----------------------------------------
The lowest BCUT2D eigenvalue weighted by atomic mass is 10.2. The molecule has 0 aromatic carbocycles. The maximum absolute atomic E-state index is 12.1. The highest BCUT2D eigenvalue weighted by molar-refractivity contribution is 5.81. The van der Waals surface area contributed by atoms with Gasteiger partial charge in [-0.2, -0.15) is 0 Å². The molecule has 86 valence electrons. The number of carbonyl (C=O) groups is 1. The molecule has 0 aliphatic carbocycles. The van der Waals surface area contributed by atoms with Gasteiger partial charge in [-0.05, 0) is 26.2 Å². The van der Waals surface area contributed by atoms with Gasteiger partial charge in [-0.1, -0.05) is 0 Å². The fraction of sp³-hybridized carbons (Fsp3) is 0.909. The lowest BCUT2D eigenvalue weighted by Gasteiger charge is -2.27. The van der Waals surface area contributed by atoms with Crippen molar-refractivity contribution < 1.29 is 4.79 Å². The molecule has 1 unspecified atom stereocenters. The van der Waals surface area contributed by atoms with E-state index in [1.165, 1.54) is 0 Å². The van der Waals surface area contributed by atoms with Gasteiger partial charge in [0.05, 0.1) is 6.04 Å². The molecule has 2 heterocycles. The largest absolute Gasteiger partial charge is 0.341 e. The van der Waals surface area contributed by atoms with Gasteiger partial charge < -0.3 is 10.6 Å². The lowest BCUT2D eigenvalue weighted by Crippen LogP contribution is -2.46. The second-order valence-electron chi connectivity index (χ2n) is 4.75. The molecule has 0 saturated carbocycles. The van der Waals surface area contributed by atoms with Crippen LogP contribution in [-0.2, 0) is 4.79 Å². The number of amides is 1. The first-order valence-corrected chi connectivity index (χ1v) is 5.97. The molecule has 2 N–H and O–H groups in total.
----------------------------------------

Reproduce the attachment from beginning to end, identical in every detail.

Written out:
The lowest BCUT2D eigenvalue weighted by atomic mass is 10.2. The molecule has 0 aromatic carbocycles. The maximum absolute atomic E-state index is 12.1. The highest BCUT2D eigenvalue weighted by molar-refractivity contribution is 5.81. The van der Waals surface area contributed by atoms with Gasteiger partial charge in [-0.2, -0.15) is 0 Å². The molecule has 86 valence electrons. The number of carbonyl (C=O) groups is 1. The molecule has 0 aliphatic carbocycles. The van der Waals surface area contributed by atoms with Gasteiger partial charge in [-0.05, 0) is 26.2 Å². The van der Waals surface area contributed by atoms with Gasteiger partial charge in [-0.1, -0.05) is 0 Å². The fraction of sp³-hybridized carbons (Fsp3) is 0.909. The lowest BCUT2D eigenvalue weighted by Gasteiger charge is -2.27. The van der Waals surface area contributed by atoms with Crippen molar-refractivity contribution < 1.29 is 4.79 Å². The molecule has 1 unspecified atom stereocenters. The van der Waals surface area contributed by atoms with E-state index in [1.165, 1.54) is 0 Å². The van der Waals surface area contributed by atoms with Gasteiger partial charge in [0.05, 0.1) is 6.04 Å². The molecule has 2 heterocycles. The largest absolute Gasteiger partial charge is 0.341 e. The van der Waals surface area contributed by atoms with Gasteiger partial charge < -0.3 is 10.6 Å². The lowest BCUT2D eigenvalue weighted by Crippen LogP contribution is -2.46. The second-order valence-electron chi connectivity index (χ2n) is 4.75. The molecule has 0 saturated carbocycles. The van der Waals surface area contributed by atoms with Crippen LogP contribution in [-0.2, 0) is 4.79 Å². The number of amides is 1. The first-order valence-corrected chi connectivity index (χ1v) is 5.97. The molecule has 2 N–H and O–H groups in total.